Tehran, Jan 19, IRNA -- The oversight Guardian Council on Sunday endorsed the government-proposed bill, already approved by Majlis, for amending Article 60 of the Third Five-Year Economic Development Plan (2000-2005) to raise the ceiling of forex revenues in the next fiscal year.
Majlis had recently increased the government's hard currency ceiling for the next fiscal year to dlrs 15.438 billion from former dlrs 11.5788 billion per the bill.
The government would thus be allowed to draw a cash of dlrs 2.5 billion out of the Forex Reserve Fund to repay matured debts of the years 1999-2002, and prevent further borrowing from the Central Bank of Iran (CBI). The sum will also be spent on implementing development projects in the water sector.
The government had asked for raising the ceiling to dlrs 15.3 billion but the Majlis posted an additional dlrs 138 million to help the executive body implement water development projects.
GUARDIAN COUNCIL APPROVES BILL ON AGGREGATE TAXES
The Council of Guardians also approved in its Sunday session the Bill on Aggregate Taxes, passed earlier by the Islamic Consultative Assembly, an official told IRNA here on Sunday.
The Majlis last month gave final approval to the eight-point government proposed Bill on Aggregate Taxes, ending months of heated debate on the government-sponsored legislation.
The legislation body banned any duty and tax on imported goods and services under any law other than the present one.
It authorized civic bodies in urban and rural areas to levy duties on local residents within the framework of laws and regulations, set by the government and passed by the Interior Ministry.
The bill rules codification of duties or taxes on local residents -- other than the ones in the present list -- based on reports compiled and set forward on February 4 each year for enforcement in the next Iranian year which begins in March.
It nullifies the regulations which authorized municipalities to specify discounts or exempt any service from duty.
The taxes on variety of goods and services would under the law be deposited into the government account but duties received from production and services units or power, gas and phone subscribers in urban areas would be extended to accounts of municipality offices related to the district concerned.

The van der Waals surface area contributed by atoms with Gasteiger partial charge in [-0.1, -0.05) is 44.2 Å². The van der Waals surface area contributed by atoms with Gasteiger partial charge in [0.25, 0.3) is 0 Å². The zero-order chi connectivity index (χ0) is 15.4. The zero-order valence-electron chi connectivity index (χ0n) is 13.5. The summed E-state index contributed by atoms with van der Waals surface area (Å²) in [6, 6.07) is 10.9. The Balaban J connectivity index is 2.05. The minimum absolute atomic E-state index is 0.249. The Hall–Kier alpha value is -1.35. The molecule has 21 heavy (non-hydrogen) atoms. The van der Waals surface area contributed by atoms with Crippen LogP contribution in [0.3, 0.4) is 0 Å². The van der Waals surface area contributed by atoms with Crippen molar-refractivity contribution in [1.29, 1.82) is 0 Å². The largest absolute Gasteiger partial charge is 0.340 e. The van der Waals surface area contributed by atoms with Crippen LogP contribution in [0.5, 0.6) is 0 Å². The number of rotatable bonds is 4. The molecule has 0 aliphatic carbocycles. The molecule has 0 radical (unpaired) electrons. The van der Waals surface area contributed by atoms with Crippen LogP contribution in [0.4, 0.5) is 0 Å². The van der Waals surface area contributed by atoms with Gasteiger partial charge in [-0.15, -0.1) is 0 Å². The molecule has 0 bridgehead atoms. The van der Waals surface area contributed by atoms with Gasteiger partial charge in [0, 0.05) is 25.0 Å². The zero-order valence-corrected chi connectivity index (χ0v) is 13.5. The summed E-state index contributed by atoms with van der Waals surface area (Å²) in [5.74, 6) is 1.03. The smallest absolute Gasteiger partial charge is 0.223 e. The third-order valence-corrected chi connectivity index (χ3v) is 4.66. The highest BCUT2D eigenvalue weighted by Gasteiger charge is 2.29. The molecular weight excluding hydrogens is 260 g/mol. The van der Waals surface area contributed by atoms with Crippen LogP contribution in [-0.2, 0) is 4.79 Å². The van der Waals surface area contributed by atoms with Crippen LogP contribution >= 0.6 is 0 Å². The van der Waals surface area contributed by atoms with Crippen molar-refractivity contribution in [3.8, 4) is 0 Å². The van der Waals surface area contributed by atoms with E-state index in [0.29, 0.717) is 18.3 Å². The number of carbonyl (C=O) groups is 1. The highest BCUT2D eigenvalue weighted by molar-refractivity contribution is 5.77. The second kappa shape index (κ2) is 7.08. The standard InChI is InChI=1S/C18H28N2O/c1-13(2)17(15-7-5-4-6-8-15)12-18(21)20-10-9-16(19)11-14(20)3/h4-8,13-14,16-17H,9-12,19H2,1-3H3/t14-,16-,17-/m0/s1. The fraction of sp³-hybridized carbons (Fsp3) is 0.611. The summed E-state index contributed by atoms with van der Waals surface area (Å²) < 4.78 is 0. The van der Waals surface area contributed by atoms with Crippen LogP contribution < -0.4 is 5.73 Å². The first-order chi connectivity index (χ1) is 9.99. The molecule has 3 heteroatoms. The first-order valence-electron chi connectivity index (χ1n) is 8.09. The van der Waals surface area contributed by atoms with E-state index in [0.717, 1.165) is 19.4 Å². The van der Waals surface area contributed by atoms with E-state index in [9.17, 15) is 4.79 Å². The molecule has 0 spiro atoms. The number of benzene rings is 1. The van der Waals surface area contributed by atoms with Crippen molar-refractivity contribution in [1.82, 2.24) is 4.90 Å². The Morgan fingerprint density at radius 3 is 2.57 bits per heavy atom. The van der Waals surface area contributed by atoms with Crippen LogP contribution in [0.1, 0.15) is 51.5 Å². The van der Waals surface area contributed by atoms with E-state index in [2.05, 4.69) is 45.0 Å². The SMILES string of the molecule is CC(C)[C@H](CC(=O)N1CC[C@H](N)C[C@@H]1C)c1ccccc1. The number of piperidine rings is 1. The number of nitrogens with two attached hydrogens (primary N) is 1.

The revenues from duties levied on production and services units and subscribers outside cities would be distributed among regional municipality offices.
The Majlis mandated the Interior Ministry to receive duties paid for fuel resources, home-made cigarettes, and auto registration services.
The ministry would thus spend 15 percent of the revenue on cities with over one million population, 65 percent on other cities and 20 percent among small towns.
The Bill on Aggregate Taxes exempts exporters of Iran-made goods, including soft drinks, and services by singling them out of the list of commodities on which taxes and duties ranging from two percent to 20 percent of their codified values have to be paid.
The Majlis had in its seventh meeting on the bill endorsed duties and taxes in proportion to 20 percent official market price of gasoline as of next year. Ten and five percent taxes would be levied on kerosene and furnace oil respectively per the ratification.
The legislature levied a three percent duty and tax on other goods, excluding agricultural products, six percent on telecommunication services, three percent on household consumption of power and gas by urban residents, excluding consumption by the industry, mineral and agriculture sectors, two percent on hotel and club services, and five percent on tickets for intercity and city railway, as well as for air, land and sea transportation.
Cars operating for over five years from the date of purchase would be entitled to 10 percent tax and duty discount.
The government was also authorized by the Majlis to receive money for issuance of entrance and exit cards and permits for passengers.
The Islamic Consultative Assembly recently rejected a proposal in the bill on exemption of auto industry from duty and tax payment, envisaging six percent duties and taxes on the industry sector.
A commission, comprising Ministers of Economy and Finance, Commerce, Industries and Mines, and Interior as well as Head of the State Management and Planning Organization, will be formed under the bill to provide as of February 4 each year a list of goods that would undergo duty and tax payment to the tune of three percent of their values.
Domestically-made soft drinks and cigarettes, gasoline, kerosene and oil gas would be exceptions since duty and tax on them would follow separate formulas.
The two bills, thus turned into a law after the Guardian Council approval would be enforced as of next Iranian year which begins in March.
... Payvand News - 1/20/03 ... --